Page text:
This tells dig to query the jamesg.blog DNS server. This server is opened publicly on port 53. But, my application doesn't host directly on port 53. Ports under 1024 are reserved. I would need to give Go special access to directly host applications on port 53. I didn't want to do this so I did some Googling and found an alternative: host the application on a different port internally and forward all traffic from port 53 to this application. I did this using iptables. I also opened up port 53 so you could make DNS queries to my server.
All data from my application is sent via TXT records, which allow ASCII-only string contents.
Locally, when testing, I could not use dig without specifying the port. I did this using this command:
""" dig @localhost -p 5000 resource.name """
This makes a query for the resource "resource.name" on port 5000.
Adding new features
Next, I started exploring new features. I wondered: what else would be cool to show over DNS? I thought: how about some IndieWeb and personal website features? I decided to host a few TXT records with some information about projects I have worked on, available by querying the "resume" resource on my DNS server. Part of me wants to extend this to parse my h-resume and show my full resume over DNS. That is a project for another day. I also made the "recent.blog" query which gets the title and slug of the blog post I published most recently.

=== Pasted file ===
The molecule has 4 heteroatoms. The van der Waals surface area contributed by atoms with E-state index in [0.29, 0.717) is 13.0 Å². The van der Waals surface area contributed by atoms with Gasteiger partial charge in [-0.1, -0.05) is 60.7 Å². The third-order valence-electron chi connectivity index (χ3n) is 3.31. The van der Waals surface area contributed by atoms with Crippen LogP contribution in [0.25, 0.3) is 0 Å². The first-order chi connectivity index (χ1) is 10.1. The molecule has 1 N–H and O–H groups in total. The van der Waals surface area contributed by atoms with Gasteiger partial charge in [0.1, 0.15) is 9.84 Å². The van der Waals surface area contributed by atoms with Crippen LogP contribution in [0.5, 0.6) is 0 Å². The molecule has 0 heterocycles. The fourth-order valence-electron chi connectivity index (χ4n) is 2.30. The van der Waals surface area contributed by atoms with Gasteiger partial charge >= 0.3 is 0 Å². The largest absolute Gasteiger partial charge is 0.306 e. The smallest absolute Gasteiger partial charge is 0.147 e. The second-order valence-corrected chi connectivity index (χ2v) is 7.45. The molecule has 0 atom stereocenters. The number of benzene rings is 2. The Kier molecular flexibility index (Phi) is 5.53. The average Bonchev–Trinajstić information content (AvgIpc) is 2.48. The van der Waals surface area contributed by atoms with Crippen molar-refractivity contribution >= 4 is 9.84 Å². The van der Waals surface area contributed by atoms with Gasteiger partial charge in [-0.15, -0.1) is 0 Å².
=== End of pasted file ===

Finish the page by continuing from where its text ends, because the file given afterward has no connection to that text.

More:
I wrote three IndieWeb-related features:
- Check if it is HWC day (Wednesday).
- Check if it is Newsletter day (Friday).
- Retrieve the next event from events.indieweb.org, if one is scheduled.
The first two functions were simple. My application gets the current day of the week and returns a response depending on whether the current day of the week is equal to Wednesday for HWC day or Friday for newsletter day. The feature that retrieves the next event from the IndieWeb events page took more time to implement. I used the Go microformats parser to parse the events page. Then, I go through all events from top to bottom. The first event that is after the current time is displayed as the next event. I don't order the events page in the application because events.indieweb.org is ordered by the most recent upcoming event first.
Here's an example of a query to retrieve the next event from the IndieWeb events page:
dig @jamesg.blog next.indieweb.event
This query returns:
next.indieweb.event. 0 IN TXT "IndieWeb Create Day - 2022-09-18 09:00:00 -0700 -0700"
I had a lot of fun building this project. Projects like this keep me thinking about how joyful computing can be (as well as how you can do some really fun things with protocols!). Now that I have the shell of a DNS server and some utilities, I can add new functionalities at any time as I think of them. I don't have any ideas just yet, but I think there's more I can do with my personal website.
Let me end by extending a big thank you to miekg and everyone who worked on the aforementioned DNS library in Go. This library (which also powers dns.toys that I mentioned at the beginning of the article) let me build this project without having to implement a whole DNS server myself.